Ensuring On-Demand and Run-Time Access

By Robert Grapes  |  Posted 2010-01-18 Print this article Print

4. Ensuring on-demand and run-time access

In addition to provisioning resources for privileged accounts, system, network and application administrators and developers need access to privileged accounts to connect to systems and to update software, change configurations and manage other accounts or services. This is no different for virtual systems.

Using automated security systems allows organizations to define policies and automate access code dissemination at the point of usage, limiting the exposure of the credentials to mitigate risks and potential breaches. Individuals authenticating to the privileged account management solution can be traced to the account usage on the target system, meeting audit requirements.

While programs and scripts require access to passwords to connect to back-end systems such as databases, file transfer systems and other machines, these passwords are typically hard-coded/embedded within the programs themselves or stored in files or registry settings. Security systems must provide the means to strongly authenticate and authorize the release of critical passwords to unattended programs operating on physical or VMs to minimize the risk of a breach.

5. Delivering service for privileged access management

To complete the picture of a VM environment, it is necessary to deliver the privileged account management services on a virtual platform. As VMs are dynamically provisioned within an enterprise to scale to business demand, the capacity security systems must scale in parallel. To prevent capacity problems, security systems must be able to provision additional virtual services as needed. The virtual enterprise must monitor the performance of each virtual instance of the security systems to trigger automatic provisioning and de-provisioning of services in concert with changes in demand. To maintain performance, automated privileged account management systems must:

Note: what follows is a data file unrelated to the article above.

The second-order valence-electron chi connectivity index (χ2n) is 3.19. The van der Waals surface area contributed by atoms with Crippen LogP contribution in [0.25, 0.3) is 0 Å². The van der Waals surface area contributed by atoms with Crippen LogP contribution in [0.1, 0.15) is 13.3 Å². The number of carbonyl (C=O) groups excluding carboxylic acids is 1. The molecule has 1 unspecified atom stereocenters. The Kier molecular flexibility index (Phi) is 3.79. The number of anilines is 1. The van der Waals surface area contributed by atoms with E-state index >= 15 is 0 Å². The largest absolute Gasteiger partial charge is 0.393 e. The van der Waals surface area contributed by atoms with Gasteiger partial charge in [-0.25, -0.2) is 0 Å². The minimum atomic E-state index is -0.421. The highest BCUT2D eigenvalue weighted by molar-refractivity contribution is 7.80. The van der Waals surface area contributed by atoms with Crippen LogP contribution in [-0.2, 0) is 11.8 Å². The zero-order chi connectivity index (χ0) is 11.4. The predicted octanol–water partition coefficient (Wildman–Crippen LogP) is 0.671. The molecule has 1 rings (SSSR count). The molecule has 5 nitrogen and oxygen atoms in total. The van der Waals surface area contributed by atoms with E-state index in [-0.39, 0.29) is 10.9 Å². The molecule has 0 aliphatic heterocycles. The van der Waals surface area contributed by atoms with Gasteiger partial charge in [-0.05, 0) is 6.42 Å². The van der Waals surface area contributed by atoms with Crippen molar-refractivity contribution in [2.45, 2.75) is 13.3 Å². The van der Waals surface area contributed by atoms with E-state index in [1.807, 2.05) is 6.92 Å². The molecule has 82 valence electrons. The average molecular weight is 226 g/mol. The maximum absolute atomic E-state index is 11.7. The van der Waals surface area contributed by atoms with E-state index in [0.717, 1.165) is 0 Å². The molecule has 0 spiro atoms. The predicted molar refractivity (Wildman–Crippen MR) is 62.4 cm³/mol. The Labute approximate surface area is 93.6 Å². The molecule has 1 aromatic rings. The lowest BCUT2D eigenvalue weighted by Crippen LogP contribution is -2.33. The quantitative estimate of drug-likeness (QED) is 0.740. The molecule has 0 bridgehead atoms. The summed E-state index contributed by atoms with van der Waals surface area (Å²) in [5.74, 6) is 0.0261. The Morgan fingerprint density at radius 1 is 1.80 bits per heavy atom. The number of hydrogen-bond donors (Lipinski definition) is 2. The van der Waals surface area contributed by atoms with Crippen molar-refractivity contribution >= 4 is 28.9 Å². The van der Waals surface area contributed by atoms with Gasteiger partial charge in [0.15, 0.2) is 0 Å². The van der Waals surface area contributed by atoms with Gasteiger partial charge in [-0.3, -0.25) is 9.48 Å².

- Replicate credentials to and from each virtual instance of the system,

- Load-balance requests for credentials among the virtual servers, and

- Distribute the workload among each virtual node, as required.

Operating these solutions within a virtual environment as a service poses the same security challenges for the authentication system as it does for any of the virtual systems it supports.

Robert Grapes is Chief Technologist at Cloakware. Robert has more than 17 years of professional experience in the technology sector. Prior to joining Cloakware in 2004, Robert worked at Entrust Technologies as a software toolkit product manager, at Cognos in vertical analyst relations, and at Allen-Bradley as a control systems automation developer. Robert's expertise on enterprise security and Governance, Risk Management and Compliance (GRC) has enabled many government and financial service organizations to meet their audit requirements for PCI-DSS, FISMA, FERC and other regulations. He can be reached at robert.grapes@cloakware.com.

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